By Steve Weinstein
By Devon Maloney
By Tessa Stuart
By Alison Flowers
By Albert Samaha
By Jesse Jarnow
By Eric Tsetsi
By Raillan Brooks
"My name is Rachel Brown and I am one of the characters in the book," begins the review posted by email@example.com. "I felt that this book definately [sic] portrayed cheerleading in a true style. However, there were statements in the book that have hurt many people and have caused a lot of controversy. For instance, our dance team was portrayed as sluts who can't dance. THIS IS NOT TRUE!" (4 out of 5 stars)
Within two weeks, the Amazon.com "Customer Comment" section, where Brown posted, was swamped with responses. Waves of fellow cheerleaders, students, and friends joined her in defending their school and their hometown from James McElroy's We've Got Spirit: The Life and Times of America's Greatest Cheerleading Team. Released in February, the book exhaustively tracks a year in the life of the girls and coaches at Greenup County High School in Kentucky as the squad makes its way toward the 1998 National Cheerleading championship. "The book has put our entire town into an uproar," wrote one anonymous, "very angry" ex-cheerleader, "and caused many friendships to fail." (2 stars) Rachel Wills, another of the five squad members profiled in the book, lashed out: "James McElroy, thanks for making me sound like I am a hideous person to look at!!!" (3 stars)
But several days later, all these responses along with dozens of other posts (some of which even praised the book) were deleted from the site. "One day I looked and there were 63 and the next day there were 17," says Lori Lovell, an ex GCHS cheerleader whose review was eliminated. "At the time I didn't think about it they had so many that they had to get rid of some. Some were kind of tasteless and very personal. But I couldn't figure out how they picked what posts to delete." The raucous public conversation about the book, from detailed analyses to shout-outs to the "Shawnda Squad of '97," simply vanished.
"The purpose of the 'Reader Reviews' is to help people find the right book," says Bill Curry, spokesperson for Amazon.com. "If our policies are not being followed, we will take the posts down." Amazon.com's guidelines, which appear whenever someone tries to create a reader review, prohibit "profanity, obscenities, or spiteful remarks" and "comments focusing solely on the author." Curry says that of the site's 2.4 million customer reviews, "99 out of 100 times they're fine and one time it's 'God' reviewing the Bible." The company employs people to audit and respond to complaints, says Curry. But he won't reveal how exactly Amazon.com screens out posts. "It's like the old saying that the more you talk airport security, the less secure it is," he says. "We don't want to provide a road map for getting around that."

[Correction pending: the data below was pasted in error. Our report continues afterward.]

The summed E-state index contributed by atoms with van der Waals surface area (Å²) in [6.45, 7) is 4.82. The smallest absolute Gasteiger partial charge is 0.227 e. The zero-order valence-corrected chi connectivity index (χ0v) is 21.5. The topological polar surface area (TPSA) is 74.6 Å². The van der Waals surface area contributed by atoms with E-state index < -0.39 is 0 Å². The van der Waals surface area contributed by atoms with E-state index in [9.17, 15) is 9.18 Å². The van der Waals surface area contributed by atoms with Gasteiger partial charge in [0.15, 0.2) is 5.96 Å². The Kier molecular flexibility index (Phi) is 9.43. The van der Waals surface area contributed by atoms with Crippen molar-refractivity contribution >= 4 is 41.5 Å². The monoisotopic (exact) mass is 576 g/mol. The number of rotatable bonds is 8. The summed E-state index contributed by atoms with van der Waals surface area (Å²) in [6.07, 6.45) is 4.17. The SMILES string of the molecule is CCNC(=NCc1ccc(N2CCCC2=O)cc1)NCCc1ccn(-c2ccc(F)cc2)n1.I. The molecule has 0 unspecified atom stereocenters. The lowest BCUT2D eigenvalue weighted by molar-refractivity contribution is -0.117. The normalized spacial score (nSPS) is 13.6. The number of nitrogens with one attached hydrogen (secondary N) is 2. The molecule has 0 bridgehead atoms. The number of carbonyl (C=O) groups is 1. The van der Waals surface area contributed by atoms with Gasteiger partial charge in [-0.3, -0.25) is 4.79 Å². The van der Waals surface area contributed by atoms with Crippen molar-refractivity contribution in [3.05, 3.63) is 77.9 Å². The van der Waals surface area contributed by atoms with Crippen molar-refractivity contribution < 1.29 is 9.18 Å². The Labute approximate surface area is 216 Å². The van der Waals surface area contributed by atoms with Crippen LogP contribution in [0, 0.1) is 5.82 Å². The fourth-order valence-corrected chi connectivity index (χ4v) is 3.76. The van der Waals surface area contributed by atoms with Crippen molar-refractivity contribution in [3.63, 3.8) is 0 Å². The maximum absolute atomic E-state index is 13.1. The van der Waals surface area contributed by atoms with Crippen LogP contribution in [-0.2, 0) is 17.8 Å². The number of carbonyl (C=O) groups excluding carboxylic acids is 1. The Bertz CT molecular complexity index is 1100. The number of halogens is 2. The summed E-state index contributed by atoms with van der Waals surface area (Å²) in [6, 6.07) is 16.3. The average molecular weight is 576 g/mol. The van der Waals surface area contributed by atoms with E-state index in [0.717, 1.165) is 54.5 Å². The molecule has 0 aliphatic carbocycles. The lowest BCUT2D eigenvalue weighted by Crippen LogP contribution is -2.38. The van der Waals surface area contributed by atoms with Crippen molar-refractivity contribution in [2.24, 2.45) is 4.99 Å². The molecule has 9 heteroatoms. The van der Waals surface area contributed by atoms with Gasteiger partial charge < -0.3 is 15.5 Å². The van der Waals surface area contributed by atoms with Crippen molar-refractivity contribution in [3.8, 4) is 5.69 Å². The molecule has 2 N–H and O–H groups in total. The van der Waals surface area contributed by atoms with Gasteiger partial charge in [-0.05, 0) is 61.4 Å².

But people are constantly getting around it and the evidence is all over Amazon.com. For weeks now, the reviews of books by Family Circus cartoonist Bill Keane have been absurd and over-the-top, and despite its best efforts, Amazon.com can't seem to stem the tide. "While I agree that Daddy's Cap Is on Backwards has its moments of drug-inspired poetry, frankly I was disappointed that Keane appears to have abandoned the thematic thread that ran through earlier classics including . . . the quintessential Don't Bother Mommy When She's Drinking," one reader writes. The distinction between posts by "rectal-viet-cong@ fuck-the- skull-of- jesus.mit.edu" on Keane's book and legit readers (assuming there are some) is obvious. But the difficulty for Amazon is much more subtle. Reviews for Monica's Story never mention the book and just drift into discursive Clinton commentary, which presumably violates Amazon's code. A review for Robert Anton Wilson's Illuminatus! Trilogy lauds the book, "At least it gave me something to focus on during sex." At what point does a review become irresponsible?
The deleted, PG-rated posts for We've Got Spirit, on the other hand, were nothing if not earnest, concerned with the book's alleged factual inaccuracies ostensibly what any potential purchaser would be curious to know. Amazon does not, as a policy, edit reviews to remove ad hominem attacks. "It's easier to take them down they're either on or they're off," says Curry.
Author McElroy says that, as a result of the filtering, his book's star rating "went way up." Amazon.com "clearly kept the more positive reviews," he says. "It could be that the negative ones were more slanderous and they had to remove them. It also might be that they want to sell more books."
Curry rejects that claim, but the selling has been hard to avoid on Amazon. Back in February, The New York Times broke the story of Amazon's "cooperative advertising allowances," which let big publishers buy their way into the "New and Notable" and "Destined for Greatness" sections with no acknowledgment made on the site. The next day, Amazon announced they would begin disclosing which placements were paid for and which were not. The company, which employs editors and freelance writers, publishes its own reviews, and Curry testifies that some are in fact negative (he cites Michael Lind's The Alamo). "The purpose of the reviews is not to be snobbish about what constitutes a good book or a bad book because every book has merit to someone," he says. Which often implies kinder criticism. "My editor told me that getting reviewed by Amazon is a good thing," says McElroy. "They don't review everything."